Amusing myself

No, not what you think! Not after the above!! I found an app that transplants your face onto movie scenes. Oh what fun and the ones that worked best for me were Terminator, Top Gun and Braveheart – the latter with my silly grin made me laugh the most:

More constructively I have started altering my kayak I built two years ago and stripping out all the ‘extras’ I got carried away with. So fishing rod holders, extra hatches, dagger board, rudder and foot steer, mast and sail.

I’m adding a new deck, moving the main seat and adding a second so two people can paddle it – watch this space!

Freedom Car

One of the big upside over the last two weeks was finally buying myself a car – my ‘Freedom Car’ so I could come and go as I pleased and did not have to rely on lifts or borrowing Lisa’s car or my Mum’s car. With massive help from mates David and Ally who took me up to the garage near Leicester to view the car and then collect it – and what a car….a Ford Fiesta 1.4 with air con that when you turned that on I swear the car slowed down! But it was my car and would allow me to get out and about when I felt like it – I was so happy but unfortunately after owning it for just 12 days I was hit by another car and the damage inflicted was sufficient for my insurance company to write off the ‘Freedom Car’. FFS.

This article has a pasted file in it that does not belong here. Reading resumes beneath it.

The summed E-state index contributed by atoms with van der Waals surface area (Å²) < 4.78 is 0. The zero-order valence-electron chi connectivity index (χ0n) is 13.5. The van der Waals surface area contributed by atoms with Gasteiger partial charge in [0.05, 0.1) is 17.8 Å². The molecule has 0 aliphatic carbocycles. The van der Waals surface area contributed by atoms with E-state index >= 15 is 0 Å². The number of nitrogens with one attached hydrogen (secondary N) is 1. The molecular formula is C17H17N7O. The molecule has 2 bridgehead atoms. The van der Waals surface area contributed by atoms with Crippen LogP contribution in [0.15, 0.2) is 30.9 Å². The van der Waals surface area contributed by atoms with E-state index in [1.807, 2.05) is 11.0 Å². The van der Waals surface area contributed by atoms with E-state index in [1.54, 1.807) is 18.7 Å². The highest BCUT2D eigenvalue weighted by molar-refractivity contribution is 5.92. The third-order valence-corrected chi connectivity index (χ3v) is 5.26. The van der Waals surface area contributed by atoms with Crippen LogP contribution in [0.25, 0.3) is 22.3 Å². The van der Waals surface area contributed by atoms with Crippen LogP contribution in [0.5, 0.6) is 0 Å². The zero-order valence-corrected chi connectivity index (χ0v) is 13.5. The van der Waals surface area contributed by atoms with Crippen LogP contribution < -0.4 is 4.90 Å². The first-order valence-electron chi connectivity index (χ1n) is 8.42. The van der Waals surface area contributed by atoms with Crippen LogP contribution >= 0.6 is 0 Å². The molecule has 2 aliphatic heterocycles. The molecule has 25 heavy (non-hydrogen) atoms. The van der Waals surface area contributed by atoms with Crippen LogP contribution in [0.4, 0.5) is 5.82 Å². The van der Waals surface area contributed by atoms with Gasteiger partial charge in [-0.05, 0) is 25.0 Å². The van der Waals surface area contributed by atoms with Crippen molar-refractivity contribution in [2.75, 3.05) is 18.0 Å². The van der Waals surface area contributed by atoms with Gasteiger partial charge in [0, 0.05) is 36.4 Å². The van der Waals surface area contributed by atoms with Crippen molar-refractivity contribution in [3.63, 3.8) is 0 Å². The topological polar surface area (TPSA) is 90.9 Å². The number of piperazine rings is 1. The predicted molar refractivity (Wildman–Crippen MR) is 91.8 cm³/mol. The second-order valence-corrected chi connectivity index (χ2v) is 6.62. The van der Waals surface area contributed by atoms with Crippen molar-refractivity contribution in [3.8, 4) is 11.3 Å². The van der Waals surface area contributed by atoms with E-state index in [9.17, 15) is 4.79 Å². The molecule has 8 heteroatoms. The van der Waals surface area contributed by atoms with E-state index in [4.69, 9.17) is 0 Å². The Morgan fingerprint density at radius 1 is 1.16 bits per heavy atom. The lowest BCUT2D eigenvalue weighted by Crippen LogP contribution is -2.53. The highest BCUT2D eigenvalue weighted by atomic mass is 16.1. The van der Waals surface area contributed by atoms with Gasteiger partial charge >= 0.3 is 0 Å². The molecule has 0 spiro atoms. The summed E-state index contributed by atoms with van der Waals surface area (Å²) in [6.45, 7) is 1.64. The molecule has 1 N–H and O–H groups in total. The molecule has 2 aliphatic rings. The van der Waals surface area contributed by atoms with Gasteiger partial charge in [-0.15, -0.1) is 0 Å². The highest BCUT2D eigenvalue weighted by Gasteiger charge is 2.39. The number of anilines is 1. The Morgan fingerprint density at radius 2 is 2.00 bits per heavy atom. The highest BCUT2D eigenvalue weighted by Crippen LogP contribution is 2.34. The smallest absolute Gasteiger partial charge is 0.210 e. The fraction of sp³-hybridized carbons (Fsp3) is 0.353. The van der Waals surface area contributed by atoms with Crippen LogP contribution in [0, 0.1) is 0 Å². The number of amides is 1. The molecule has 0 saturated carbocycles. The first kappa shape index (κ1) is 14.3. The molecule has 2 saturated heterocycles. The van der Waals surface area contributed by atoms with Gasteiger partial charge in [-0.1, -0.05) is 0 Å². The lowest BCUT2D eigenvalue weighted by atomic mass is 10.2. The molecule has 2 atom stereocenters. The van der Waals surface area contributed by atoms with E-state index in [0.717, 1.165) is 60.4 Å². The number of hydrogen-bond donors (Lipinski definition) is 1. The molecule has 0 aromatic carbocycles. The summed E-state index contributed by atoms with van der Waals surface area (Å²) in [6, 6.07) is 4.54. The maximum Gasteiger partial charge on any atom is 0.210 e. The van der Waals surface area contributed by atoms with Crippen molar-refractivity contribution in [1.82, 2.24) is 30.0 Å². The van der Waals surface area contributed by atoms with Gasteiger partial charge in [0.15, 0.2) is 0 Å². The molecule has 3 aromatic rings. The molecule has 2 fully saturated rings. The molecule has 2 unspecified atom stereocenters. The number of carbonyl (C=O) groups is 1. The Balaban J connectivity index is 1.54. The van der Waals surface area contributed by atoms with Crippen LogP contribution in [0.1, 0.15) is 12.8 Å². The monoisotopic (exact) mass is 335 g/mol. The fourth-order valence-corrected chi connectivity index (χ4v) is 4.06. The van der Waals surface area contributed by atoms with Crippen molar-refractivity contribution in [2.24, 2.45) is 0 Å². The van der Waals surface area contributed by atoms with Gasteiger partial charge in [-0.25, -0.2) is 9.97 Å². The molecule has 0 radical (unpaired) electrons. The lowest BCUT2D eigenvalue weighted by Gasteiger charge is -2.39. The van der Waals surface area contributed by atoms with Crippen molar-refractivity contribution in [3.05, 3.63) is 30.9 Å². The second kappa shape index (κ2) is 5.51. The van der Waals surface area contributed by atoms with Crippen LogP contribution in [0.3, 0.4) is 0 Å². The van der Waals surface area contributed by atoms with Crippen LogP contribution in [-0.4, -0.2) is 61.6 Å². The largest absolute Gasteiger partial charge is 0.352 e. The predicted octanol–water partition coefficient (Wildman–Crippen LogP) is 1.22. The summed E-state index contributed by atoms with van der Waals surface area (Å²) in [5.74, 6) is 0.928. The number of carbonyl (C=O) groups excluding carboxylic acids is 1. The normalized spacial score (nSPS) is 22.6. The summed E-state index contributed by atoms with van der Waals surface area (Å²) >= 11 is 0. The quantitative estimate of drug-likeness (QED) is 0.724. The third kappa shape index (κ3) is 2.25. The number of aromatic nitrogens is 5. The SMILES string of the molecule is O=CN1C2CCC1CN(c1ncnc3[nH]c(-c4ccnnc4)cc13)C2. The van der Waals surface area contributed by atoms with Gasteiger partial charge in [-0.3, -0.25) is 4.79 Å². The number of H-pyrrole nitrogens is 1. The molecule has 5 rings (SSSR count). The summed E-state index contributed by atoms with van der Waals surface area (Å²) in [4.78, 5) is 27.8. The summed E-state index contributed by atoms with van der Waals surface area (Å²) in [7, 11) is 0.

Having said that the insurance company have been amazing and within a week they had sorted everything at my end and arranged for the pay out to be made and for the car to be taken away. So that’s all sorted and now I’m looking for a replacement freedom car although that may turn into a freedom van depending on different things going on now…..

The bloody dog

One thing we have both been pleased with is the home made ‘trough’ for our tomatoes and more importantly the loads of tomatoes growing on it although we started to get puzzled when the tomatoes never seemed to fully ripen although we could see them starting to turn.

We eventually discovered why that was when we were having a morning cuppa on the patio and could see the bloody dog climbing onto the trough to eat the tomatoes – it seems that green ones don’t agree with her so much though as she sheepishly came over to us and yogged them up on the patio….nice, tomato chutney!

Garden

Been doing lots in the garden which has been such a boost for me and excited to see an actual olive on the tree, learning from my mum I have done some cuttings from our hydrangea plant so will see how those go and have also built my own ‘squirrel chair’ to put peanuts on for the squirrels we regularly get in the garden. So whilst my Dad is trying to kill them off in his garden I am trying to encourage them to an extent in our garden as they are so engaging to watch and so far have not caused any damage….